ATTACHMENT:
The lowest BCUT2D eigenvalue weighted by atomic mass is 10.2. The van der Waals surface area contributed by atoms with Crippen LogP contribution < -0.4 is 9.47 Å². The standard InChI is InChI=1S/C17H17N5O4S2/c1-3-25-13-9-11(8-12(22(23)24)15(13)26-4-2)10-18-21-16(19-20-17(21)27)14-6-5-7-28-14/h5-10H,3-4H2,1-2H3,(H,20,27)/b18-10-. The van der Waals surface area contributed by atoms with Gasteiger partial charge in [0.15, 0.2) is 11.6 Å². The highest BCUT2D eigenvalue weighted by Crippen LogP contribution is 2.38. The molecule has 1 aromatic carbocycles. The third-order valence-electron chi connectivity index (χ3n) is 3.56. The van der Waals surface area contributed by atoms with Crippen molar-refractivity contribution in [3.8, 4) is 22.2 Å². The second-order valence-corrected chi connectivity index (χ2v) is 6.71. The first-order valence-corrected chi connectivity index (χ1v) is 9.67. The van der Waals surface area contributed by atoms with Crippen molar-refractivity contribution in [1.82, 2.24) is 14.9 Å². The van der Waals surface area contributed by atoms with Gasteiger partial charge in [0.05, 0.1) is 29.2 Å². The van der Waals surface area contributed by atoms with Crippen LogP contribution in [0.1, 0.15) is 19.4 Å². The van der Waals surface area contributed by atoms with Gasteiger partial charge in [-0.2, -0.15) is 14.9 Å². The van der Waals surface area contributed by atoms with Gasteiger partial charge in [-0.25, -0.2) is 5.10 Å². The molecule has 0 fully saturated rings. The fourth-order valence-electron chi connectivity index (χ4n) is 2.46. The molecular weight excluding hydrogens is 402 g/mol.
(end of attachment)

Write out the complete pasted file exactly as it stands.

The lowest BCUT2D eigenvalue weighted by atomic mass is 10.2. The van der Waals surface area contributed by atoms with Crippen LogP contribution < -0.4 is 9.47 Å². The standard InChI is InChI=1S/C17H17N5O4S2/c1-3-25-13-9-11(8-12(22(23)24)15(13)26-4-2)10-18-21-16(19-20-17(21)27)14-6-5-7-28-14/h5-10H,3-4H2,1-2H3,(H,20,27)/b18-10-. The van der Waals surface area contributed by atoms with Gasteiger partial charge in [0.15, 0.2) is 11.6 Å². The highest BCUT2D eigenvalue weighted by Crippen LogP contribution is 2.38. The molecule has 1 aromatic carbocycles. The third-order valence-electron chi connectivity index (χ3n) is 3.56. The van der Waals surface area contributed by atoms with Crippen molar-refractivity contribution in [3.8, 4) is 22.2 Å². The second-order valence-corrected chi connectivity index (χ2v) is 6.71. The first-order valence-corrected chi connectivity index (χ1v) is 9.67. The van der Waals surface area contributed by atoms with Crippen molar-refractivity contribution in [1.82, 2.24) is 14.9 Å². The van der Waals surface area contributed by atoms with Gasteiger partial charge in [0.05, 0.1) is 29.2 Å². The van der Waals surface area contributed by atoms with Crippen LogP contribution in [0.1, 0.15) is 19.4 Å². The van der Waals surface area contributed by atoms with Gasteiger partial charge in [-0.2, -0.15) is 14.9 Å². The van der Waals surface area contributed by atoms with Gasteiger partial charge in [-0.25, -0.2) is 5.10 Å². The molecule has 0 fully saturated rings. The fourth-order valence-electron chi connectivity index (χ4n) is 2.46. The molecular weight excluding hydrogens is 402 g/mol.